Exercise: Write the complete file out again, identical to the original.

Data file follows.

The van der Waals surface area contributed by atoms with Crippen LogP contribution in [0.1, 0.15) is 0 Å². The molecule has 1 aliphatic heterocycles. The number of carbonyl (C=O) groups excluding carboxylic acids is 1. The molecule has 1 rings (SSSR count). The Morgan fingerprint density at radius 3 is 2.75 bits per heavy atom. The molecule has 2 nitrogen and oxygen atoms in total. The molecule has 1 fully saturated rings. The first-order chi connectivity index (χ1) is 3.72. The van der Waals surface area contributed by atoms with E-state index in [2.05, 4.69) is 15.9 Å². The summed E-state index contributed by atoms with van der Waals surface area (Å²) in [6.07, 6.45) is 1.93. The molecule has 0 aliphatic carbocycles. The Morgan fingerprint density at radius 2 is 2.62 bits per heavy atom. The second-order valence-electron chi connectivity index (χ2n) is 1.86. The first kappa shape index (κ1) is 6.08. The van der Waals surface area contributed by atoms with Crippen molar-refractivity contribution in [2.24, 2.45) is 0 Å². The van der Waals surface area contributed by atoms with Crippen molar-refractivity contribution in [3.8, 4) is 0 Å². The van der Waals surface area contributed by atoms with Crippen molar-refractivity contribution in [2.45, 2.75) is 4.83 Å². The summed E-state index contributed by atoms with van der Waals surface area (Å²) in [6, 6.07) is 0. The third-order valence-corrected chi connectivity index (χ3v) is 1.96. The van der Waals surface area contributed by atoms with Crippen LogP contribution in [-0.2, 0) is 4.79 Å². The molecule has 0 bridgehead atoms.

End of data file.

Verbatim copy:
The van der Waals surface area contributed by atoms with Crippen LogP contribution in [0.1, 0.15) is 0 Å². The molecule has 1 aliphatic heterocycles. The number of carbonyl (C=O) groups excluding carboxylic acids is 1. The molecule has 1 rings (SSSR count). The Morgan fingerprint density at radius 3 is 2.75 bits per heavy atom. The molecule has 2 nitrogen and oxygen atoms in total. The molecule has 1 fully saturated rings. The first-order chi connectivity index (χ1) is 3.72. The van der Waals surface area contributed by atoms with E-state index in [2.05, 4.69) is 15.9 Å². The summed E-state index contributed by atoms with van der Waals surface area (Å²) in [6.07, 6.45) is 1.93. The molecule has 0 aliphatic carbocycles. The Morgan fingerprint density at radius 2 is 2.62 bits per heavy atom. The second-order valence-electron chi connectivity index (χ2n) is 1.86. The first kappa shape index (κ1) is 6.08. The van der Waals surface area contributed by atoms with Crippen molar-refractivity contribution in [2.24, 2.45) is 0 Å². The van der Waals surface area contributed by atoms with Crippen molar-refractivity contribution in [3.8, 4) is 0 Å². The van der Waals surface area contributed by atoms with Crippen molar-refractivity contribution in [2.45, 2.75) is 4.83 Å². The summed E-state index contributed by atoms with van der Waals surface area (Å²) in [6, 6.07) is 0. The third-order valence-corrected chi connectivity index (χ3v) is 1.96. The van der Waals surface area contributed by atoms with Crippen LogP contribution in [-0.2, 0) is 4.79 Å². The molecule has 0 bridgehead atoms.